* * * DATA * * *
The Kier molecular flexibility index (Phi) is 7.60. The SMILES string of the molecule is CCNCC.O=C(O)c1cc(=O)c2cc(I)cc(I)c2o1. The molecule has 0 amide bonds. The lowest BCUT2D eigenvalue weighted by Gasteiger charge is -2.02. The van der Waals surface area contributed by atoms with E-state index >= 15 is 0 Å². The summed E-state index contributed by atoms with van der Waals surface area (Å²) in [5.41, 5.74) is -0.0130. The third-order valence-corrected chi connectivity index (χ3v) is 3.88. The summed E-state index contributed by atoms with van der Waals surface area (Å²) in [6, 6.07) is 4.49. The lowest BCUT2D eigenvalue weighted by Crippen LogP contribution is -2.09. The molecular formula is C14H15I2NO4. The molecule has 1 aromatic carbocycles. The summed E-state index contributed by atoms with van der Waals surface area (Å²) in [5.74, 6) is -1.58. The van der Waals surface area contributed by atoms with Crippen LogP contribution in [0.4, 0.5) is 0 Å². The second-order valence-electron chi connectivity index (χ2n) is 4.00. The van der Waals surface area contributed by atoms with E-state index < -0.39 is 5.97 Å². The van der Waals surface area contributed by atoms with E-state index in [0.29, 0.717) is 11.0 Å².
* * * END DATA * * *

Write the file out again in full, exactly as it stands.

The Kier molecular flexibility index (Phi) is 7.60. The SMILES string of the molecule is CCNCC.O=C(O)c1cc(=O)c2cc(I)cc(I)c2o1. The molecule has 0 amide bonds. The lowest BCUT2D eigenvalue weighted by Gasteiger charge is -2.02. The van der Waals surface area contributed by atoms with E-state index >= 15 is 0 Å². The summed E-state index contributed by atoms with van der Waals surface area (Å²) in [5.41, 5.74) is -0.0130. The third-order valence-corrected chi connectivity index (χ3v) is 3.88. The summed E-state index contributed by atoms with van der Waals surface area (Å²) in [6, 6.07) is 4.49. The lowest BCUT2D eigenvalue weighted by Crippen LogP contribution is -2.09. The molecular formula is C14H15I2NO4. The molecule has 1 aromatic carbocycles. The summed E-state index contributed by atoms with van der Waals surface area (Å²) in [5.74, 6) is -1.58. The van der Waals surface area contributed by atoms with Crippen LogP contribution in [0.4, 0.5) is 0 Å². The second-order valence-electron chi connectivity index (χ2n) is 4.00. The van der Waals surface area contributed by atoms with E-state index < -0.39 is 5.97 Å². The van der Waals surface area contributed by atoms with E-state index in [0.29, 0.717) is 11.0 Å².